A word of warning is in order here. You may see strange bond distributions if your mapped molecule is split by the periodic boundary conditions. To remedy this, you can first convert your atomistic trajectory to make molecules whole (trjconv -pbc whole) and then do the mapping. Another thing to beware of is that the g_bond command shown above does give average and standard deviation of the separate bonds in the list in the index file in the output file bonds.log, but only the average value is plotted in the file distance.xvg. To get separate distributions for the different bonds, you either need to run g_bond for each bond separately, or follow the procedure shown below for the CG trajectory. Once you have a CG .tpr file, you can run the CG procedure also on the mapped trajectory and have a direct comparison of bond length distributions.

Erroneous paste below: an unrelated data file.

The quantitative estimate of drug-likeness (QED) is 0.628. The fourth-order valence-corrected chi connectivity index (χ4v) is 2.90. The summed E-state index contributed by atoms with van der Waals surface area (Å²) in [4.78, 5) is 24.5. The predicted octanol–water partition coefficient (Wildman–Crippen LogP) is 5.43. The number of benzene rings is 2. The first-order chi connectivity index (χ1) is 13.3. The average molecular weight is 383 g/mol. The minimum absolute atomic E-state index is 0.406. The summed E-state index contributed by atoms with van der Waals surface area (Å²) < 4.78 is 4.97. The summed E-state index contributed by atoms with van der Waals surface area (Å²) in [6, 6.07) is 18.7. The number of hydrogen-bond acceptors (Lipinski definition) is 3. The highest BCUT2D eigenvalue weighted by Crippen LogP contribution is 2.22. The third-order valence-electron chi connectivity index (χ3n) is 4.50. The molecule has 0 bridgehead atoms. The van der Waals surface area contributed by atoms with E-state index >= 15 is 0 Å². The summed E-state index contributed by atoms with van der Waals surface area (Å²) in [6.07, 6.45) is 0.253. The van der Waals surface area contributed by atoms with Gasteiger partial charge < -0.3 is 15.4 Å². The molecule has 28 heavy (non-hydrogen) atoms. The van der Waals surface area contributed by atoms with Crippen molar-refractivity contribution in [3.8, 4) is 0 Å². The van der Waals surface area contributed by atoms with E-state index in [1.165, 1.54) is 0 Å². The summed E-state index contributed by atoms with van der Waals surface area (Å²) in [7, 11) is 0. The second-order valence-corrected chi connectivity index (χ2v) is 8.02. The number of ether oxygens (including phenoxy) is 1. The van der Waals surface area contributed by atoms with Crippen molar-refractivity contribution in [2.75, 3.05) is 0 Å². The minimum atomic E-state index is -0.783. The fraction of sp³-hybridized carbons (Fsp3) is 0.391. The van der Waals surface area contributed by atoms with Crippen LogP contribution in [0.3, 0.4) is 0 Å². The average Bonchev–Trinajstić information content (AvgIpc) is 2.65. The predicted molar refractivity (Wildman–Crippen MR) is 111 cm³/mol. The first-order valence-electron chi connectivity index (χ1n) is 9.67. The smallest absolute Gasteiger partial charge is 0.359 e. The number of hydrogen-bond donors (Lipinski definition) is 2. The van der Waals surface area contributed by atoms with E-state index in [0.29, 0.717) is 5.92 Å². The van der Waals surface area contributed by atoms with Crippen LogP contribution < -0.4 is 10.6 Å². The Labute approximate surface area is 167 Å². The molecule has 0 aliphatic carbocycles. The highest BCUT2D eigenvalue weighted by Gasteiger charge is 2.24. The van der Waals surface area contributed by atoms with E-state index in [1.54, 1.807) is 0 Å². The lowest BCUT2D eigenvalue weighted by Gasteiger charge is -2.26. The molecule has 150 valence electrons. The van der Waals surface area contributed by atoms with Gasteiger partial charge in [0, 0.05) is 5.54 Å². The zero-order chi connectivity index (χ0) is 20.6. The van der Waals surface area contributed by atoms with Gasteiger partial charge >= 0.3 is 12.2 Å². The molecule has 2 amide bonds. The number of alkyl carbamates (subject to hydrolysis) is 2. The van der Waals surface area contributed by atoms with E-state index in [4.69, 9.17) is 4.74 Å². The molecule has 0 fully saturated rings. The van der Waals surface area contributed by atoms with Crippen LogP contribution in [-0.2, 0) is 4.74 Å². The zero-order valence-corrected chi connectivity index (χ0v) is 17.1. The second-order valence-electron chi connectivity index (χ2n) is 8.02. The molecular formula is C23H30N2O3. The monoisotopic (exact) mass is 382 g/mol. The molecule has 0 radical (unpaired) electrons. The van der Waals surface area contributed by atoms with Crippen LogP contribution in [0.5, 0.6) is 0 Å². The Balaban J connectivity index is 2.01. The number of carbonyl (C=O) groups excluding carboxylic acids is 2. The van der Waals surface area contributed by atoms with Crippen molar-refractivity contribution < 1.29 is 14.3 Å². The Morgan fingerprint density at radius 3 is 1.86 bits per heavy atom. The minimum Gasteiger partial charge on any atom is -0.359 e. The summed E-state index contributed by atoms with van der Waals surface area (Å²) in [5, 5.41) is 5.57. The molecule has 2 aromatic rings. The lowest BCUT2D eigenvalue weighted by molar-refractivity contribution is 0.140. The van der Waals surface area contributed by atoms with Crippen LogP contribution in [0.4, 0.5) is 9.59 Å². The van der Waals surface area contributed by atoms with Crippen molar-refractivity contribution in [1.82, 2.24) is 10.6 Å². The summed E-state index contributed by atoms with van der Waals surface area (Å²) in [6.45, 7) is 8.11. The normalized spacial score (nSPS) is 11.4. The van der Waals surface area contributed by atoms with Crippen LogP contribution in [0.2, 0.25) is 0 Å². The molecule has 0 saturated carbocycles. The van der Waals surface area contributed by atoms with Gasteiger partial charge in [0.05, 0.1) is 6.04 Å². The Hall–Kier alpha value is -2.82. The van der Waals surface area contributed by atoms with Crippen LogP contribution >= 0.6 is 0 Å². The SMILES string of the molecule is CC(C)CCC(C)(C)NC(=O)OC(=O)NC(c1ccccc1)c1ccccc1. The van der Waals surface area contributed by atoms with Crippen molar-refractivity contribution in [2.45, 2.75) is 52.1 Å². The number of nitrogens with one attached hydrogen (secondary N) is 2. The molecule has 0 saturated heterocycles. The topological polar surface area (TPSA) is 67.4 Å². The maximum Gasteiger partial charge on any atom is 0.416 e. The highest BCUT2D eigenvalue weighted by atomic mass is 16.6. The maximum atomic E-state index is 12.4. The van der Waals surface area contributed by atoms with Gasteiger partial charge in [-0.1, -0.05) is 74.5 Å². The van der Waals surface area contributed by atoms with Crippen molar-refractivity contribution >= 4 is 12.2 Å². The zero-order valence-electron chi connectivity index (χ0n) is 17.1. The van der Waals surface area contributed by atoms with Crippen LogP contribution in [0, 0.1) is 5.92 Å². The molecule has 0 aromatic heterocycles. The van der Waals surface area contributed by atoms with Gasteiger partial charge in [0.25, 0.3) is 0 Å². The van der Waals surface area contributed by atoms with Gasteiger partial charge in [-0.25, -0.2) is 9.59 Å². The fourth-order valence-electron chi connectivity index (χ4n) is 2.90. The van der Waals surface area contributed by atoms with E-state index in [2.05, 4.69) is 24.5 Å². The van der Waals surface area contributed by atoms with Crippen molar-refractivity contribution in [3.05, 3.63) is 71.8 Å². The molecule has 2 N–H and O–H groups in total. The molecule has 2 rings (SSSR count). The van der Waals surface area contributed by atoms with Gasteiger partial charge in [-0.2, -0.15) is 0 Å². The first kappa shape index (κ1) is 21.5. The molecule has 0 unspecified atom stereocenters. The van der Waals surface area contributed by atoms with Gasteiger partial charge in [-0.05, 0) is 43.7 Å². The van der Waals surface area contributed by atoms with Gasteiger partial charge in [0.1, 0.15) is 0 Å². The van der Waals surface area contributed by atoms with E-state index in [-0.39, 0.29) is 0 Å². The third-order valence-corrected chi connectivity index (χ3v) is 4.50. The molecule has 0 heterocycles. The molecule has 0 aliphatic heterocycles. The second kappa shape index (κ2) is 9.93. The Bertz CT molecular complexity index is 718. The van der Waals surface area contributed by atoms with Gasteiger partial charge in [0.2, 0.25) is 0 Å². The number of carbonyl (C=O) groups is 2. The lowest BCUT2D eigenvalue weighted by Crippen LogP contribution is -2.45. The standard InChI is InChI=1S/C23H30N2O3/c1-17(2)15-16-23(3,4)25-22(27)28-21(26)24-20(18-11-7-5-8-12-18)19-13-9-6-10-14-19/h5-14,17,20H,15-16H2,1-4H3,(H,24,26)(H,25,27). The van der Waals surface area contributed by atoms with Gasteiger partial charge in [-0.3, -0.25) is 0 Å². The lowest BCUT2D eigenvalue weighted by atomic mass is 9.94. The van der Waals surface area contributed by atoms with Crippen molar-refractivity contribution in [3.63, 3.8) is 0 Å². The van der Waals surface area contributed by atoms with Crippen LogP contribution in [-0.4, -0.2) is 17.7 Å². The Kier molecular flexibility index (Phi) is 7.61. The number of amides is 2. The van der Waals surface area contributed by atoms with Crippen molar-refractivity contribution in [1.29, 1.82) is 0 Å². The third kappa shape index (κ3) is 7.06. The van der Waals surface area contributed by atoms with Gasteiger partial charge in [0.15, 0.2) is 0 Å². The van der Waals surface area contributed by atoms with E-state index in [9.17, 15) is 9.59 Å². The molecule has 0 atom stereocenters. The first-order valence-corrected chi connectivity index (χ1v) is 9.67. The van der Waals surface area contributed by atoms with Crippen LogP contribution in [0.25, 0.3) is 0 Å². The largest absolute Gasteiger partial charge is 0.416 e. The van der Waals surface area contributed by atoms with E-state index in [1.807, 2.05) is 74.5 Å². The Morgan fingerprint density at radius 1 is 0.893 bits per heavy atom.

5) Create the CG itp file. This has to be done by hand, although some copy-pasting from existing itp files might help to get the format right. The different directives you (probably) need are:
- "[ moleculetype ]": One line containing the molecule name and a number of exclusions. For Martini the standard is 1.
- "[ atoms ]" One line per atom, containing atomnumber, beadtype, residuenumber, residuename, atomname, chargegroup, charge. Residue number and residue name will be all the same for small molecules. Atomname can be freely chosen. In Martini every bead has its own charge group. Charge can be 0,1 or -1. Mass is not specified and taken from the bead definition.
- "[ bonds ]" One line per bond, containing atom 1, atom 2, function, average length, force constant. The functional form for Martini is 1. Bond length can be set to the average length obtained in step 4. The force constant should be adjusted to the width of the obtained histograms: small width means high force constant and visa versa.
- "[ constraints ]", "[ angles ]", "[ dihedrals ]", see the gromacs manual for the right format.